Our Experts Discuss Meeting the Needs of Aging Injured Workers
Jacksonville, FL – The aging workforce is significantly influencing workers’ compensation programs. To help industry professionals understand the effect this population will have on their claims costs and outcomes, Kevin Glennon, RN, vice president of clinical programs at One Call Care Management (One Call), delivered the session, “Understanding the Changing Needs of the Aging Injured Worker,” at the California Coalition on Workers’ Compensation (CCWC) Annual Conference in Anaheim, California.
“With 8,000 baby boomers set to turn 65 each day and many working past retirement age, older employees are beginning to constitute a larger segment of the workforce,” said Glennon. “Aging workers offer a depth of expertise and highly-developed skills, and they’re also hard-working, loyal and productive. It’s a huge advantage for organizations to retain senior staff, but they must also take precautions to keep older workers safe.”
In his presentation, Glennon reviewed the physiological changes that occur with age, often resulting in safety concerns. “Older employees may experience a loss of muscle, strength and stamina; their eyesight and hearing may also decline. They’re also highly susceptible to losing their balance and sustaining falls, so special attention must be given to prevent injuries.”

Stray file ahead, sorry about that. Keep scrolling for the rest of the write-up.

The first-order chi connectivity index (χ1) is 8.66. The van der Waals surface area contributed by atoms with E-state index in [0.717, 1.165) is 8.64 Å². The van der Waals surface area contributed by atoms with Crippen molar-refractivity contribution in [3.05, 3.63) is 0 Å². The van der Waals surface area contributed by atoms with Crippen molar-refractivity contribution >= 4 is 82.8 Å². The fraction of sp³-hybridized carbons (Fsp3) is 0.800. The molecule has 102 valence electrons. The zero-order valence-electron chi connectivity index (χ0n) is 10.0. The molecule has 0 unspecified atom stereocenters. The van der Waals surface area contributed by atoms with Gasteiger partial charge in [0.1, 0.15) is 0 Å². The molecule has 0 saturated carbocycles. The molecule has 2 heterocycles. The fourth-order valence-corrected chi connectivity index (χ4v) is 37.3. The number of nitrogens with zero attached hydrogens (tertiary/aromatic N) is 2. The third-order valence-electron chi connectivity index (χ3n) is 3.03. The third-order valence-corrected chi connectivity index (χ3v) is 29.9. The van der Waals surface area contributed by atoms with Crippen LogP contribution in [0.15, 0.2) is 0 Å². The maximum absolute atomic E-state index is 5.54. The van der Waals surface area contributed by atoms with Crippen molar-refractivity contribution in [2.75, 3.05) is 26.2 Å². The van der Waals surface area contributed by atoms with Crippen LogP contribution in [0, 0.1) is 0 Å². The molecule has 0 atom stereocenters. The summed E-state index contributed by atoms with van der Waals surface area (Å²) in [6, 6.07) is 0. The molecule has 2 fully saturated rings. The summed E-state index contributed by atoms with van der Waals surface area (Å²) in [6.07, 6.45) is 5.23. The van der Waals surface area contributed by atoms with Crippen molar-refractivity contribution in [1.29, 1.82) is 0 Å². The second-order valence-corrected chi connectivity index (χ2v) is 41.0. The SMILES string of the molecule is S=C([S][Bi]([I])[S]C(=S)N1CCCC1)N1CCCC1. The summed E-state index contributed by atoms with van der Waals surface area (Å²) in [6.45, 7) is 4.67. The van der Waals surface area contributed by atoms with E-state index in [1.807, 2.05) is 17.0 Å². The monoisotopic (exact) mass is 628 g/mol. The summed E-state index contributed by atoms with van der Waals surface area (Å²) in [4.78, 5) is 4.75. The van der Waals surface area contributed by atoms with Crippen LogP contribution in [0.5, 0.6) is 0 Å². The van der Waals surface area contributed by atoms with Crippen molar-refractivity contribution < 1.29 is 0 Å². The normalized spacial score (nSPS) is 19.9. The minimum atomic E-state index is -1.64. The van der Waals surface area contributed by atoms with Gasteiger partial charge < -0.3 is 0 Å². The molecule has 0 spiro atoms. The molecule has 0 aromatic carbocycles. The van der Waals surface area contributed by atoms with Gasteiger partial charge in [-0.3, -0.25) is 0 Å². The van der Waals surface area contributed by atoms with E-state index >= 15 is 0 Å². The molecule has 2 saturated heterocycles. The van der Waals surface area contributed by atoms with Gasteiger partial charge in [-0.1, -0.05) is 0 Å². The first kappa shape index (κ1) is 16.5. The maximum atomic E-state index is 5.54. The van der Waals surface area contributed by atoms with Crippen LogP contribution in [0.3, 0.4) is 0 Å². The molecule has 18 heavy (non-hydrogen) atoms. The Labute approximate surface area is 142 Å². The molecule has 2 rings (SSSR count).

According to the 2012 National Council on Compensation Insurance (NCCI) study, when aging workers experience occupational injuries, those injuries are often more severe requiring longer treatment and recovery time. The study noted that aging injured workers experience 50 percent higher medical costs and 25 percent higher indemnity costs on average than their younger counterparts.
“A key cost driver is the incidence of chronic conditions—such as diabetes, arthritis or heart disease—which increase with age, making the treatment of a worksite injury more complex and prolonging recovery time. Workers’ compensation professionals should make it a best practice to verify if aging injured workers have pre-existing conditions, so these health issues can be taken into account and a more holistic approach to care can be developed,” said Glennon.
The presentation also addressed how older workers typically have a strong work ethic and want to return to work. Workers’ compensation professionals are advised to review job descriptions with the treating physician and employer to understand the physical demands of the position and explore the possibility of allowing the aging injured worker to return to work in a limited capacity with a modified duty assignment; thereby enabling them to recover while on the job and prevent re-injury.
“Being mindful of the special needs of an aging workforce is the first step. The second is implementing a proactive strategy that incorporates safety, wellness and care management strategies so older workers stay healthy and have the option to extend their work life, if they so desire,” concluded Glennon.